Thanks for the helpful info! I'll probably keg and reply with how it turned out.
 
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DMBrew

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the attentuation for 001 is listed as 73-80%, and you hit 75% so i'd say you're pretty much done. that's a really high OG so that FG makes sense...will probably make for a really nice beer!

i wouldnt add any more yeast. and if kegging to either serve or bottle after force carbing, there's no need to add extra sugars either.

If going to age first (usually to round out the high alcohol taste, which you dont seem to have?), make sure you purge your secondary vessel first.
Awesome. Thank you! I'm still a newbie so confirmation that I'm not totally screwing up really helps. Do you think there is any advantage to kegging, purging and letting it sit in the keg?
 

xpops

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do you mean to bulk age in the keg? you certainly could do that. but to be honest, if you like how it tastes and dont think it would benefit from sitting for a few months...drink it up!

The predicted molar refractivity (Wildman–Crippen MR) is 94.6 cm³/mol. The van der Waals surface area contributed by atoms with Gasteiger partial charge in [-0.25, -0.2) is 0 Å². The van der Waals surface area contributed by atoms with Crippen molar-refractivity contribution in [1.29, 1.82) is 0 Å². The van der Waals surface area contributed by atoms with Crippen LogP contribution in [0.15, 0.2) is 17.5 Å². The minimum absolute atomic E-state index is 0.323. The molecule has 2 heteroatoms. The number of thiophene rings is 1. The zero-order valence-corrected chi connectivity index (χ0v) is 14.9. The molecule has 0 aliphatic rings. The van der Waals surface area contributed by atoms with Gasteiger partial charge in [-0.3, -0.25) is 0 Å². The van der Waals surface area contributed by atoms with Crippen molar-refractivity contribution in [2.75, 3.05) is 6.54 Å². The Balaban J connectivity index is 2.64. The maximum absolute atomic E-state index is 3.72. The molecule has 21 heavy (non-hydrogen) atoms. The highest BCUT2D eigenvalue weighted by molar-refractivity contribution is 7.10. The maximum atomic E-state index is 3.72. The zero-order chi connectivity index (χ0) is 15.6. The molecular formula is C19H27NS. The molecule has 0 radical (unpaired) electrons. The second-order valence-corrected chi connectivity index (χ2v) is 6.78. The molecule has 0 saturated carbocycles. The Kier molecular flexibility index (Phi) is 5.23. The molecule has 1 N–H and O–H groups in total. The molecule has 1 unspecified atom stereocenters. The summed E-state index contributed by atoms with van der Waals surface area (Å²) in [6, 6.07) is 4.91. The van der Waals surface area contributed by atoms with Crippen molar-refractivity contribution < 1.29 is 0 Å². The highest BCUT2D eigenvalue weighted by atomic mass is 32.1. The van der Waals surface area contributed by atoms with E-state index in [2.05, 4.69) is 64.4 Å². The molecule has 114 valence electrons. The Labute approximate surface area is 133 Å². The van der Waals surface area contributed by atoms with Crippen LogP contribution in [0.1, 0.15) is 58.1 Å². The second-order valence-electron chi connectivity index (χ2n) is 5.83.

If going to bulk age in the keg, there's probably not much point in force carbing it until ready to drink/bottle/serve it. The question is, do you want to tie up a keg to bulk age a beer, when you could use a carboy...people usually have more carboys than kegs laying around.
 

Kent88

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If you can keg that seems like a good idea. If you can let it age for a while, that should be helpful as well.
 
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DMBrew

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Yes, I meant aging in the keg over low CO2 at cellar temp for a few months. To be honest, I'm not really sure if and how aging will improve this beer if done in this way, so it would be mostly to make it sound cooler when I serve it up to friends. Ha! Thanks for the feedback.